• Ruth Ann Dunkerly

How it was.

Tradition.



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Most students don't realize I am a traditional teacher. What does this mean? Traditionally, yoga is was taught to individuals rather then group settings customizing the class to the students ability and capabilities due to any health (mental or physicals) related issues.


Asana's / poses or postures are taught to 'help' the students with their health. I still try to maintain this when I teach. How? I get to know you and your health. (plus you write your health concerns on your waiver & release - yes I do read it!) As a group I know who can do what, recommend supplies when or if needed and touch base on everyone's health related concerns. In harder classes the asana's are a little more difficult / challenging.

What is difficult to one is not to another, what is gentle to one is not to another. Everyone's skill level is different not to mention health.



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I have always taught this way. Students learn: 'Stay here or' as a phrase commonly used as I teach. We learn our limitations this way. Maybe try something a bit harder and move into the pose if the person's body allows or we have our version of that pose.


A while back a potential student came by and wanted to learn 'new moves'. He already had a practice but wanted to learn inversions. At Inhale Yoga we do inversions every class. But what he wanted specifically was handstands, shoulder stands and headstands. You can see by just talking to this person ego was there. Just because you can do a handstand, a back bend or anything harder doesn't mean you are completely doing your yoga practice. You can have hyper mobility which can allow you to do 'these' poses but to sit still for meditation is difficult. Practicing without ego is a practice all within it's self. Yoga is a moving meditation, we burn off ego and things that no longer serve us thru our practice. The seated meditation came first and the asana's second. Some have made it all about the poses rather then incorporating both. Sure, practice as you choose.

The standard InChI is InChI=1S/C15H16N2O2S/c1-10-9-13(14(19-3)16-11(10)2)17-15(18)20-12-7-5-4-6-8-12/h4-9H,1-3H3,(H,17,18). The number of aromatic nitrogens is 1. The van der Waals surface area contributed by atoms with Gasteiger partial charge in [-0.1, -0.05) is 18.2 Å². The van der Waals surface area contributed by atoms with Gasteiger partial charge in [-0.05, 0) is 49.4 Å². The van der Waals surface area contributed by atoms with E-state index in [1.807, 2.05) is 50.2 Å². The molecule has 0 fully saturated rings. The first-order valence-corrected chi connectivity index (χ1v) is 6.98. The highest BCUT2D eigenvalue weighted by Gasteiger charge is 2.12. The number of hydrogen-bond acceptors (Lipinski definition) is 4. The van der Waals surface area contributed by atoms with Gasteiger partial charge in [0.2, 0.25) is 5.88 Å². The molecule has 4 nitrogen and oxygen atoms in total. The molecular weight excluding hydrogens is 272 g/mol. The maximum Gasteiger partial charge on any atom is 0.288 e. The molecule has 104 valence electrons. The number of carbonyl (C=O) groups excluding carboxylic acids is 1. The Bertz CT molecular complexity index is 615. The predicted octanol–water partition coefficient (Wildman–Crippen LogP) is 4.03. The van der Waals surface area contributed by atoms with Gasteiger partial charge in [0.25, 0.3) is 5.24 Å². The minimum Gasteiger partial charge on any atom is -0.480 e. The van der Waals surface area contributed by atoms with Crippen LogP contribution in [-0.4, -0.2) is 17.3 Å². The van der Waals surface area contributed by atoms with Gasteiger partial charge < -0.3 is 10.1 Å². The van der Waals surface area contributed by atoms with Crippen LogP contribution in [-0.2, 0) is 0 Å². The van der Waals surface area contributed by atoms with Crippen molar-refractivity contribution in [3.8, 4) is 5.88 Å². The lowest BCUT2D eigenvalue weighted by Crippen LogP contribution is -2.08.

We make choices everyday, choose wisely and always ego free.




Sometimes an experienced yogi wants to 'show me' they can not only do the pose but take it to it's next level when I a teaching something else. (Rogue Yogi - see my past blog on that) It's the experienced practitioners that know and have mastered self control, follow the taught class and get the most from each pose selected by the teacher.


It shows respect to the teacher.


Food for thought: If a world-renowned yogi was in front of you, I would probably guarantee you would follow their instructions. Why not follow the teacher in front of you? Ego.


We can feel we 'need' to show them what we know.

When I practice elsewhere I never tell the teacher I am a teacher. I take the class and enjoy it since it's what I wanted to do in the first place.


Ego is a weird thing, it can make some teachers go off of the deep end trying to impress to an experienced 'visiting' student their knowledge and skill and......vice versa. Listen, we've all been there. Sure when I first started out I did it to. I wanted the recognition of being 'able' to get into poses but found out that practicing or teaching with ego can hurt not only yourself but others. Be your Self.


Teach and practice with love. Learn, be open minded and maybe....just maybe a little light will shine inwards as your heart grows open with love for your practice.



Allow the light to get in.


Shine on my friends!

Namaste

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​© 2015 Inhale Yoga with Ruth Ann Dunkerly